Resistance: Lamivudine Plus Zidovudine Administered As Separate Formulations: In patients receiving lamivudine monotherapy or combination therapy with lamivudine plus zidovudine, HIV-1 isolates from most patients became phenotypically and genotypically resistant to lamivudine within 12 weeks. In some patients harboring zidovudine-resistant virus at baseline, phenotypic sensitivity to zidovudine was restored by 12 weeks of treatment with lamivudine and zidovudine. Combination therapy with lamivudine plus zidovudine delayed the emergence of amino acid substitutions conferring resistance to zidovudine.
HIV-1 strains resistant to both lamivudine and zidovudine have been isolated from patients after prolonged lamivudine/zidovudine therapy. Dual resistance required the presence of multiple amino acid substitutions, the most essential of which may be G333E. The incidence of dual resistance and the duration of combination therapy required before dual resistance occurs are unknown.
Lamivudine: Lamivudine-resistant isolates of HIV-1 have been selected in cell culture and have also been recovered from patients treated with lamivudine or lamivudine plus zidovudine. Genotypic analysis of isolates selected in cell culture and recovered from lamivudine-treated patients showed that the resistance was due to a specific amino acid substitution in the HIV-1 reverse transcriptase at codon 184 changing the methionine to either isoleucine or valine (Ml84V/I).
Zidovudine: HIV-1 isolates with reduced susceptibility to zidovudine have been selected in cell culture and were also recovered from patients treated with zidovudine. Genotypic analyses of the isolates selected in cell culture and recovered from zidovudine-treated patients showed substitutions in the HIV-1 RT gene resulting in 6 amino acid substitutions (M41L, D67N, K70R, L210W, T215Y or F, and K219Q) that confer zidovudine resistance. In general, higher levels of resistance were associated with greater number of amino acid substitutions.
Cross-Resistance:Cross-resistance has been observed among NRTIs.
Lamivudine Plus Zidovudine: Cross-resistance between lamivudine and zidovudine has not been reported. In some patients treated with lamivudine alone or in combination with zidovudine, isolates have emerged with a substitution at codon 184, which confers resistance to lamivudine. Cross-resistance to abacavir, didanosine, tenofovir, and zalcitabine has been observed in some patients harboring lamivudine-resistant HIV-1 isolates. In some patients treated with zidovudine plus didanosine or zalcitabine, isolates resistant to multiple drugs, including lamivudine, have emerged (see under Zidovudine below).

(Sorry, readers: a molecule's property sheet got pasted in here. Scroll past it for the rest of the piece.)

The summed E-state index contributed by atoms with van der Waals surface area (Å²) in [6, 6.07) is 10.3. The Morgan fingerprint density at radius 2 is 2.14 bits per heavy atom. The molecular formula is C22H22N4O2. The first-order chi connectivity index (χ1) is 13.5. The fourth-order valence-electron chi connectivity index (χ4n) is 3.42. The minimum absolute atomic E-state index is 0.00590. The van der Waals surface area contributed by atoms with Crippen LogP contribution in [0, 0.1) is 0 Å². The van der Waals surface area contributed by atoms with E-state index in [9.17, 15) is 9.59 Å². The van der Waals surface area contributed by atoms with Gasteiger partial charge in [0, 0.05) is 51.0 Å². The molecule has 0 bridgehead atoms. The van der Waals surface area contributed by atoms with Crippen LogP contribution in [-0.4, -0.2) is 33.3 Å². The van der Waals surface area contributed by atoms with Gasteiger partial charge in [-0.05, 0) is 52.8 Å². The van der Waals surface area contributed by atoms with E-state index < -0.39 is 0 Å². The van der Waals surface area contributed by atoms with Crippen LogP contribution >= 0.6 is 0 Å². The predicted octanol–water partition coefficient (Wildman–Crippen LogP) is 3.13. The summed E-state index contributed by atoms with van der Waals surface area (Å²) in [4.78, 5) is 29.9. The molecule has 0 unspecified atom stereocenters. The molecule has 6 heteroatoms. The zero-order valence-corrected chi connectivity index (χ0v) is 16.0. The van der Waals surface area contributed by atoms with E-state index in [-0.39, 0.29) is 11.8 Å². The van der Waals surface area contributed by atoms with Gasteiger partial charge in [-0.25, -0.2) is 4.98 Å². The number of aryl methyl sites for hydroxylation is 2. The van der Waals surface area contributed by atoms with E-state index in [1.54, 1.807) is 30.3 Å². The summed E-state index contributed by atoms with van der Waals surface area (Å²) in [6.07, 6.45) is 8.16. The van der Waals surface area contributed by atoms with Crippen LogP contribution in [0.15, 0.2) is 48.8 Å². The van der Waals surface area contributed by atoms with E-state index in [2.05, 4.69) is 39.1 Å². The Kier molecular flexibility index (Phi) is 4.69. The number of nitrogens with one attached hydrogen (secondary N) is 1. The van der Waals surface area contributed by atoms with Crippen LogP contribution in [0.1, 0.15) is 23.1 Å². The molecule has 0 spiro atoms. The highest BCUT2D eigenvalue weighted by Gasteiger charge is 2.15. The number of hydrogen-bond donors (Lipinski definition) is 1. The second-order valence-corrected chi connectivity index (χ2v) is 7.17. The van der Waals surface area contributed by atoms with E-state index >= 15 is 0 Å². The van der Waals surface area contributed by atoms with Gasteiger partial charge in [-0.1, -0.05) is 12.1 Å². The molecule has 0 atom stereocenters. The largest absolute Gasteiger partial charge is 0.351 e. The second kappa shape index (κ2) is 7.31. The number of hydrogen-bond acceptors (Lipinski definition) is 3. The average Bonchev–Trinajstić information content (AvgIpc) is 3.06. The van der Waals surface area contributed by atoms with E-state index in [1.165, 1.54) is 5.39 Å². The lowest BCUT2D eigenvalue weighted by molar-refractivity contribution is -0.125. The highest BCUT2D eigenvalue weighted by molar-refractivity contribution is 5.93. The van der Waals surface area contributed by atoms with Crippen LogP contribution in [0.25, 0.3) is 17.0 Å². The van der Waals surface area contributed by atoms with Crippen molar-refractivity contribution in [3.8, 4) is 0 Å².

Lamivudine: See Lamivudine Plus Zidovudine (above).
In a study of 167 HIV-1-infected patients, isolates (n = 2) with multi-drug resistance to didanosine, lamivudine, stavudine, zalcitabine, and zidovudine were recovered from patients treated for ≥1 year with zidovudine plus didanosine or zidovudine plus zalcitabine. The pattern of resistance-associated amino acid substitutions with such combination therapies was different (A62V, V75I, F77L, Fl16Y, Q151M) from the pattern with zidovudine monotherapy, with the Q151M substitution being most commonly associated with multi-drug resistance. The substitution at codon 151 in combination with substitutions at 62, 75, 77, and 116 results in a virus with reduced susceptibility to didanosine, lamivudine, stavudine, zalcitabine, and zidovudine. Thymidine analogue mutations (TAMs) are selected by zidovudine and confer cross-resistance to abacavir, didanosine, stavudine, tenofovir, and zalcitabine.
Carcinogenicity: Lamivudine: Long-term carcinogenicity studies with lamivudine in mice and rats showed no evidence of carcinogenic potential at exposures up to 10 times (mice) and 58 times (rats) those observed in humans at the recommended therapeutic dose for HIV-1 infection.